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How To Avoid Impulse Buying

Was there a time that you really wanted to buy something, bought it, and later regretted that you hurriedly purchased the item? You have experienced post-shopping remorse.


An impulse purchase is buying randomly without you planning to buy it. They are often done due to excitement upon seeing the perceived value of the object. It can be as small as grabbing chocolate candies in the checkout line that wasn’t on your grocery list or buying a new phone because you have seen a huge discount on the price list, or as big as walking into a car dealership “just to browse” and walking out with a brand-new SUV. 

Buying outside your plan budget ahead of time, it’s an impulse! So, here are ways to manage your spending and avoid impulse purchases.

  • Make a Checklist 

This is the Golden Rule-Make it a habit of creating a checklist of your necessities, especially of your regular needs inside the house. It makes your shopping and grocery buying fast and more accurate. Besides that, it also controls your unnecessary expenses and impulse buying.

  • Follow a Mandatory Waiting Period

Practice a “mandatory waiting period.” If you wanted to buy something outside your family’s budget, try to wait at least a week after seeing the item in a store. After the “cooling-off period,” test to recheck the item and see if you still have the same intention of buying it. If you see it again and don’t have the same feeling about buying it, what you felt one week ago is just a buying impulse.

  • Try to Reuse and Recycle 

A wise buyer will always check the need before purchasing the items. Before you hit that “add to cart” or “buy” button online after seeing a promo of a new gadget, you can go and check if you can still fix the old item, repair it, or recycle. In doing so, you can still use the money for some other essential family needs like food and clothing.  

  • Avoid the Web of Temptation

Based on the study by User Interface Engineering, impulse purchases account for almost 40 percent of all the money spent on e-commerce sites. 

Online shopping has taken impulse buying to a whole new level. Online shopping companies have effectively used social media to allure customers. A very simple tip from the same study to help you avoid impulse buying when shopping online: When you’re searching for an item online, don’t search by category (e.g., “electronics”); instead, but search for the specific item (e.g., “DVD player”) as the study suggests that shoppers searching by category were three times more likely to buy something that was not planned to be bought additionally.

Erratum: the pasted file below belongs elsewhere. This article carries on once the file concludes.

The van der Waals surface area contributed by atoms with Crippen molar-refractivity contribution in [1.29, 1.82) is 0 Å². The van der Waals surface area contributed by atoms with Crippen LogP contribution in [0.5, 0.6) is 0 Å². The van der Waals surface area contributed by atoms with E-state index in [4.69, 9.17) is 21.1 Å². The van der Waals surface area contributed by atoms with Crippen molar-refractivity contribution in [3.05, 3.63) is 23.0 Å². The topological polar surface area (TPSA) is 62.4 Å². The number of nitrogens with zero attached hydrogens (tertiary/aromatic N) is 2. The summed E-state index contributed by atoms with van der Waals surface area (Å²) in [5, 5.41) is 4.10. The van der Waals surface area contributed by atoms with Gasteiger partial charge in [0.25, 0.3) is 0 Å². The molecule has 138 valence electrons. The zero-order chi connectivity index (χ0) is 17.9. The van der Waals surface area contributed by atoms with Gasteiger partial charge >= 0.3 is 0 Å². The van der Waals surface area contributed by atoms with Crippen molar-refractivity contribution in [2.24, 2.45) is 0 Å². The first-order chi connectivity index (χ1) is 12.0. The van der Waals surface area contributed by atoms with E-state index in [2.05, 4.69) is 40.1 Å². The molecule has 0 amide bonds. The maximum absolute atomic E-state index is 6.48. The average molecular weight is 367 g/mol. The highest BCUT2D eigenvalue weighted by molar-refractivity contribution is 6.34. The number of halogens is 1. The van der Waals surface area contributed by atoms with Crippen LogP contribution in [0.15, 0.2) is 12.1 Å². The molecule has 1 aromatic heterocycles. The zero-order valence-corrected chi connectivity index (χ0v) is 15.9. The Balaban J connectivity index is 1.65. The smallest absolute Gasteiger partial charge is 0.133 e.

• Don’t shop when you’re emotional

You probably heard of this already, but it’s just worth reminding again: Do not buy something out of emotion. Don’t let your emotions dictate your spending habits! You just have an argument and misunderstanding with your husband or wife, and then you decided to go out and shop to appease your anger or sadness. Before you realized it, you have bought things that you don’t really need.

You might have an extraordinary happy day and make an impulse buy in the thrill of the moment. Or maybe you’re having a bad day, and you tell yourself you deserve something nice or that this item will make you feel better.

  • Bring A Shopping Buddy

It’s good if you have someone to go out with you to buy some groceries or to shop because there will be someone whom you can ask for advice or help you decide which brand or item is best to buy.

Accountability goes a long way here. You can bring your husband, your sibling, or a closest friend who is actually good at budgeting and shopping with you. Take them on your shopping trip and let them know what you plan to buy.

  • Don’t bring your credit Card

Just bring with you enough money to buy things on your list. Of course, bring a little extra just in case you miscalculated the estimated prices of the items on your shopping list. This will indeed help you keep away from impulse buying.

Once you stick with your shopping plan and don’t bring any huge extra money, you can’t make an impulse buy. Now that’s the power of cash!

  • Make an Inventory

That is why it’s important to make a checklist of the items you plan to buy, as it would also be easier for you to audit your spending. The “audit” will be used to pull together a list of items you bought impulsively and had remorse. Learn from your mistakes and make a list as a reminder whenever you go shopping.

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